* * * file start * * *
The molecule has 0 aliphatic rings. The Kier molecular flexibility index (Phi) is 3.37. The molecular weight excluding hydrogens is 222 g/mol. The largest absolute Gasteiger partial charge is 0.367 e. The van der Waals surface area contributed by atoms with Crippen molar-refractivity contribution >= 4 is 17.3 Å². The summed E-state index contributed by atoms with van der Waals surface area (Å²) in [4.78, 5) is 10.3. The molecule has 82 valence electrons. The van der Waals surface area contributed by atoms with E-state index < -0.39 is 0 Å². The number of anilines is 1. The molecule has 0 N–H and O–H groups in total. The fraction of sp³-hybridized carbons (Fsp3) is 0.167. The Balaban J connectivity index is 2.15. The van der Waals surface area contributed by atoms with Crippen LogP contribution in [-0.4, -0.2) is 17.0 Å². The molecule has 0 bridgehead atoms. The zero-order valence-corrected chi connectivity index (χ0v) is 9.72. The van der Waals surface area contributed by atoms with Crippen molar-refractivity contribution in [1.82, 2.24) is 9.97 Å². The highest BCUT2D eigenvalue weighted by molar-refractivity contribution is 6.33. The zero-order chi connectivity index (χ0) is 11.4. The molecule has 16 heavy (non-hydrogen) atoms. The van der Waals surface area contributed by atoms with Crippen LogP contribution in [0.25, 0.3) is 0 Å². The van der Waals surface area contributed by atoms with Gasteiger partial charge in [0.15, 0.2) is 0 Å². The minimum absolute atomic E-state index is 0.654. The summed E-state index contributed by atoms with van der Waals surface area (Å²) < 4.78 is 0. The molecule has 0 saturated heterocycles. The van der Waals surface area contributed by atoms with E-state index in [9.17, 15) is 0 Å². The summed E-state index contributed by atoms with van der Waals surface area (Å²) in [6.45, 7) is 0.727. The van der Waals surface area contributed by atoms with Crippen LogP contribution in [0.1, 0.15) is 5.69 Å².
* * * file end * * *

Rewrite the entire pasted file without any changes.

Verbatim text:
The molecule has 0 aliphatic rings. The Kier molecular flexibility index (Phi) is 3.37. The molecular weight excluding hydrogens is 222 g/mol. The largest absolute Gasteiger partial charge is 0.367 e. The van der Waals surface area contributed by atoms with Crippen molar-refractivity contribution >= 4 is 17.3 Å². The summed E-state index contributed by atoms with van der Waals surface area (Å²) in [4.78, 5) is 10.3. The molecule has 82 valence electrons. The van der Waals surface area contributed by atoms with E-state index < -0.39 is 0 Å². The number of anilines is 1. The molecule has 0 N–H and O–H groups in total. The fraction of sp³-hybridized carbons (Fsp3) is 0.167. The Balaban J connectivity index is 2.15. The van der Waals surface area contributed by atoms with Crippen LogP contribution in [-0.4, -0.2) is 17.0 Å². The molecule has 0 bridgehead atoms. The zero-order valence-corrected chi connectivity index (χ0v) is 9.72. The van der Waals surface area contributed by atoms with Crippen molar-refractivity contribution in [1.82, 2.24) is 9.97 Å². The highest BCUT2D eigenvalue weighted by molar-refractivity contribution is 6.33. The zero-order chi connectivity index (χ0) is 11.4. The molecule has 16 heavy (non-hydrogen) atoms. The van der Waals surface area contributed by atoms with Crippen LogP contribution in [0.25, 0.3) is 0 Å². The van der Waals surface area contributed by atoms with Gasteiger partial charge in [0.15, 0.2) is 0 Å². The minimum absolute atomic E-state index is 0.654. The summed E-state index contributed by atoms with van der Waals surface area (Å²) < 4.78 is 0. The molecule has 0 saturated heterocycles. The van der Waals surface area contributed by atoms with E-state index in [9.17, 15) is 0 Å². The summed E-state index contributed by atoms with van der Waals surface area (Å²) in [6.45, 7) is 0.727. The van der Waals surface area contributed by atoms with Crippen LogP contribution in [0.1, 0.15) is 5.69 Å².